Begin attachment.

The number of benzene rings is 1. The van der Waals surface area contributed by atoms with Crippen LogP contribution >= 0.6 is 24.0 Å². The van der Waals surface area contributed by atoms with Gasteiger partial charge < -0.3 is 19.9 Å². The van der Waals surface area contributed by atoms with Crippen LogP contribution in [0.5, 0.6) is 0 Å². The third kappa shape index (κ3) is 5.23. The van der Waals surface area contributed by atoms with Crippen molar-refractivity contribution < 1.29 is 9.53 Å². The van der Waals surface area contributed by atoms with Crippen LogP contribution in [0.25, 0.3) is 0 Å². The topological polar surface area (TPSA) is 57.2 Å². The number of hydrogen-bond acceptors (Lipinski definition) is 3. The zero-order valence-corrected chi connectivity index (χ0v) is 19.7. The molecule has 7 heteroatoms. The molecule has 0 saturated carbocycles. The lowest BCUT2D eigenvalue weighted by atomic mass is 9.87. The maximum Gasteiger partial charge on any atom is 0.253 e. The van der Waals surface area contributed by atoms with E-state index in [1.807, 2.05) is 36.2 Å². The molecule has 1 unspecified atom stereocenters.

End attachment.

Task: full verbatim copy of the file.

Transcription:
The number of benzene rings is 1. The van der Waals surface area contributed by atoms with Crippen LogP contribution >= 0.6 is 24.0 Å². The van der Waals surface area contributed by atoms with Gasteiger partial charge < -0.3 is 19.9 Å². The van der Waals surface area contributed by atoms with Crippen LogP contribution in [0.5, 0.6) is 0 Å². The third kappa shape index (κ3) is 5.23. The van der Waals surface area contributed by atoms with Crippen molar-refractivity contribution < 1.29 is 9.53 Å². The van der Waals surface area contributed by atoms with Crippen LogP contribution in [0.25, 0.3) is 0 Å². The topological polar surface area (TPSA) is 57.2 Å². The number of hydrogen-bond acceptors (Lipinski definition) is 3. The zero-order valence-corrected chi connectivity index (χ0v) is 19.7. The molecule has 7 heteroatoms. The molecule has 0 saturated carbocycles. The lowest BCUT2D eigenvalue weighted by atomic mass is 9.87. The maximum Gasteiger partial charge on any atom is 0.253 e. The van der Waals surface area contributed by atoms with E-state index in [1.807, 2.05) is 36.2 Å². The molecule has 1 unspecified atom stereocenters.